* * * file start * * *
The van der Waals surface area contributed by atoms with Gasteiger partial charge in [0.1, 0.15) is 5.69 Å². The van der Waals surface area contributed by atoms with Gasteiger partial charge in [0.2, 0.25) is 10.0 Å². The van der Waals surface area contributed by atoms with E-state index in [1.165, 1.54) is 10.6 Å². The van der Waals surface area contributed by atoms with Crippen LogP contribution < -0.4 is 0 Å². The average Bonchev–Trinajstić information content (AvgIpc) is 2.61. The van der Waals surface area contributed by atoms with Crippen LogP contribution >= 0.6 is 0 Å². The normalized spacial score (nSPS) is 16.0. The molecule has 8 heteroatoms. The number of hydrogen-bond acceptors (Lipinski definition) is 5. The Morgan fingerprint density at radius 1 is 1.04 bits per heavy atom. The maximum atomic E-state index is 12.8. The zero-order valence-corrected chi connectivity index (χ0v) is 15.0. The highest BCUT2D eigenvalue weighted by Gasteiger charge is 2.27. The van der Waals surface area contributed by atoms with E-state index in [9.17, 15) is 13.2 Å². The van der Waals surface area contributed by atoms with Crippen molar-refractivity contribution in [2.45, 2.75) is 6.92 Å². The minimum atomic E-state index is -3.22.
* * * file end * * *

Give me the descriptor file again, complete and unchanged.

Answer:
The van der Waals surface area contributed by atoms with Gasteiger partial charge in [0.1, 0.15) is 5.69 Å². The van der Waals surface area contributed by atoms with Gasteiger partial charge in [0.2, 0.25) is 10.0 Å². The van der Waals surface area contributed by atoms with E-state index in [1.165, 1.54) is 10.6 Å². The van der Waals surface area contributed by atoms with Crippen LogP contribution < -0.4 is 0 Å². The average Bonchev–Trinajstić information content (AvgIpc) is 2.61. The van der Waals surface area contributed by atoms with Crippen LogP contribution >= 0.6 is 0 Å². The normalized spacial score (nSPS) is 16.0. The molecule has 8 heteroatoms. The number of hydrogen-bond acceptors (Lipinski definition) is 5. The Morgan fingerprint density at radius 1 is 1.04 bits per heavy atom. The maximum atomic E-state index is 12.8. The zero-order valence-corrected chi connectivity index (χ0v) is 15.0. The highest BCUT2D eigenvalue weighted by Gasteiger charge is 2.27. The van der Waals surface area contributed by atoms with E-state index in [9.17, 15) is 13.2 Å². The van der Waals surface area contributed by atoms with Crippen molar-refractivity contribution in [2.45, 2.75) is 6.92 Å². The minimum atomic E-state index is -3.22.